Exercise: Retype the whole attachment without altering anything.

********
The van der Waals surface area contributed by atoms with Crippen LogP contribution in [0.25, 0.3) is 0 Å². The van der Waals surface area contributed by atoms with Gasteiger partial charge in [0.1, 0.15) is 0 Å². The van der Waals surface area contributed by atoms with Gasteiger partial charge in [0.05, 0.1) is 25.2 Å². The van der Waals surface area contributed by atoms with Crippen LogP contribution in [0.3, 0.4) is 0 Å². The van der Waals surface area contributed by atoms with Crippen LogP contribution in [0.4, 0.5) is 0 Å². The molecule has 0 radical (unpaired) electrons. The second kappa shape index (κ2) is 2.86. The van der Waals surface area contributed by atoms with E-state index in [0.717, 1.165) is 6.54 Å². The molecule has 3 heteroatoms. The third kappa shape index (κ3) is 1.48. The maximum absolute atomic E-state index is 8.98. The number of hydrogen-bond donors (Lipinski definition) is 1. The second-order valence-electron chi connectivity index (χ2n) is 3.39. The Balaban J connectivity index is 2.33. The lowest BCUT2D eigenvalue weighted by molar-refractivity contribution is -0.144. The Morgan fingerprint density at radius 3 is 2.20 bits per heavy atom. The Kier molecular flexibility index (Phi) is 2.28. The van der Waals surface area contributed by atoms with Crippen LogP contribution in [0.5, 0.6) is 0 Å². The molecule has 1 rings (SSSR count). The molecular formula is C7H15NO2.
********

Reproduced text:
The van der Waals surface area contributed by atoms with Crippen LogP contribution in [0.25, 0.3) is 0 Å². The van der Waals surface area contributed by atoms with Gasteiger partial charge in [0.1, 0.15) is 0 Å². The van der Waals surface area contributed by atoms with Gasteiger partial charge in [0.05, 0.1) is 25.2 Å². The van der Waals surface area contributed by atoms with Crippen LogP contribution in [0.3, 0.4) is 0 Å². The van der Waals surface area contributed by atoms with Crippen LogP contribution in [0.4, 0.5) is 0 Å². The molecule has 0 radical (unpaired) electrons. The second kappa shape index (κ2) is 2.86. The van der Waals surface area contributed by atoms with E-state index in [0.717, 1.165) is 6.54 Å². The molecule has 3 heteroatoms. The third kappa shape index (κ3) is 1.48. The maximum absolute atomic E-state index is 8.98. The number of hydrogen-bond donors (Lipinski definition) is 1. The second-order valence-electron chi connectivity index (χ2n) is 3.39. The Balaban J connectivity index is 2.33. The lowest BCUT2D eigenvalue weighted by molar-refractivity contribution is -0.144. The Morgan fingerprint density at radius 3 is 2.20 bits per heavy atom. The Kier molecular flexibility index (Phi) is 2.28. The van der Waals surface area contributed by atoms with Crippen LogP contribution in [0.5, 0.6) is 0 Å². The molecule has 1 rings (SSSR count). The molecular formula is C7H15NO2.